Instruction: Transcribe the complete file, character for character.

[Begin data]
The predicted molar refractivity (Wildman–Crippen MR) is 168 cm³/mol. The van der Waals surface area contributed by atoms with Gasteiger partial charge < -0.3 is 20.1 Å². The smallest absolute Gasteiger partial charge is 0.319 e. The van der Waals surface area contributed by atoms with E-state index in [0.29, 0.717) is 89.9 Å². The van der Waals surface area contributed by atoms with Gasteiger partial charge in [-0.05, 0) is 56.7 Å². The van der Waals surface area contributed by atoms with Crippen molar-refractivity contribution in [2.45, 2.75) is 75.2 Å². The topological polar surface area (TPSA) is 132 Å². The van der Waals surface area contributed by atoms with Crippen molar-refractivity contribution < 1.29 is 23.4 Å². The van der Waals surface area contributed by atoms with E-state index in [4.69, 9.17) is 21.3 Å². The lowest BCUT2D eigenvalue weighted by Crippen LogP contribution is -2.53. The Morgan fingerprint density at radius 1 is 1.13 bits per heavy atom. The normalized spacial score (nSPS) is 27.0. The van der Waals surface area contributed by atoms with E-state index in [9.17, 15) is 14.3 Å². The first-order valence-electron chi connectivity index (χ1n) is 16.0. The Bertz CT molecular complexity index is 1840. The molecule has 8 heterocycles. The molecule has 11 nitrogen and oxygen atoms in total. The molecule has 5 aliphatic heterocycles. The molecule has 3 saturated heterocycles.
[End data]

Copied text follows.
The predicted molar refractivity (Wildman–Crippen MR) is 168 cm³/mol. The van der Waals surface area contributed by atoms with Gasteiger partial charge < -0.3 is 20.1 Å². The smallest absolute Gasteiger partial charge is 0.319 e. The van der Waals surface area contributed by atoms with E-state index in [0.29, 0.717) is 89.9 Å². The van der Waals surface area contributed by atoms with Gasteiger partial charge in [-0.05, 0) is 56.7 Å². The van der Waals surface area contributed by atoms with Crippen molar-refractivity contribution in [2.45, 2.75) is 75.2 Å². The topological polar surface area (TPSA) is 132 Å². The van der Waals surface area contributed by atoms with Crippen molar-refractivity contribution < 1.29 is 23.4 Å². The van der Waals surface area contributed by atoms with E-state index in [4.69, 9.17) is 21.3 Å². The lowest BCUT2D eigenvalue weighted by Crippen LogP contribution is -2.53. The Morgan fingerprint density at radius 1 is 1.13 bits per heavy atom. The normalized spacial score (nSPS) is 27.0. The van der Waals surface area contributed by atoms with E-state index in [9.17, 15) is 14.3 Å². The first-order valence-electron chi connectivity index (χ1n) is 16.0. The Bertz CT molecular complexity index is 1840. The molecule has 8 heterocycles. The molecule has 11 nitrogen and oxygen atoms in total. The molecule has 5 aliphatic heterocycles. The molecule has 3 saturated heterocycles.